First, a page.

By Robin Kantor
Dr. Anthony Fauci calls it “a major way [to] transmit a respiratory-borne illness.” So…Is a handshake now dangerous or just hibernating?
With so many working from home, the outlook is murky. Eventually you’ll encounter others in real life and greetings will be exchanged. The elbow bump is awkward. A serene, hand-over-heart motion conveys honesty; both warm and humble at the same time. Alternatives are hands clasped at chest level or behind one’s lower back, combined with a nod. Recently mask-wearers were observed social-distancing with a namaste, which conveys connection and warmth toward the other.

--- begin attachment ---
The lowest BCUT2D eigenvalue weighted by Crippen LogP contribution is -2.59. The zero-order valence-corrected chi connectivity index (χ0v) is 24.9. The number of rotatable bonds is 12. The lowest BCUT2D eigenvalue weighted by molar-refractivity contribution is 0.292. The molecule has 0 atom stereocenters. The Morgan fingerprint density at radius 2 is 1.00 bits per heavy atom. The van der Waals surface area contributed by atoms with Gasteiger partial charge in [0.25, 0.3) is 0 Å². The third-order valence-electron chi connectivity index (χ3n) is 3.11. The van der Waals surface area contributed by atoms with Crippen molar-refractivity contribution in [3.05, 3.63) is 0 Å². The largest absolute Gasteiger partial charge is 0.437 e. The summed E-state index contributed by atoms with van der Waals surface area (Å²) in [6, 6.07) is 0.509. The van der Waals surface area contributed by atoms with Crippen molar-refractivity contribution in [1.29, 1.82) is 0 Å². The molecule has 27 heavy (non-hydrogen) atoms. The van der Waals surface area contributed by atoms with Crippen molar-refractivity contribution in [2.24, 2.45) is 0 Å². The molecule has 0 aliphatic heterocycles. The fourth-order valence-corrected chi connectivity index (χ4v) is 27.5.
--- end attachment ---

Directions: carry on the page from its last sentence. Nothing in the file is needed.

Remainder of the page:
In sports, the fist bump is common. Maybe it’s a step back to the ease of a handshake; a hint of touch and trust without actual finger contact.
Will these alternatives, like masks and bottles of hand sanitizer, become a part of the corporate landscape? Much depends on professionals returning to the office carrying over the casualness of remote work but seeing a handshake as old-fashioned.
The handshake could return, though maybe after an extended delay. If it doesn’t survive the coronavirus, something might be lost. A handshake involves touch, and brief moments of contact bring subtle psychological benefits. Touch lowers the heart rate and establishes bonding and trust. And really, anything is better than a wave through a Zoom screen.
Have you been replacing your handshake? Is it working? We’d love to hear your story. Email us at firstname.lastname@example.org.
Ref. Alex Williams, NYTimes, 8/20/20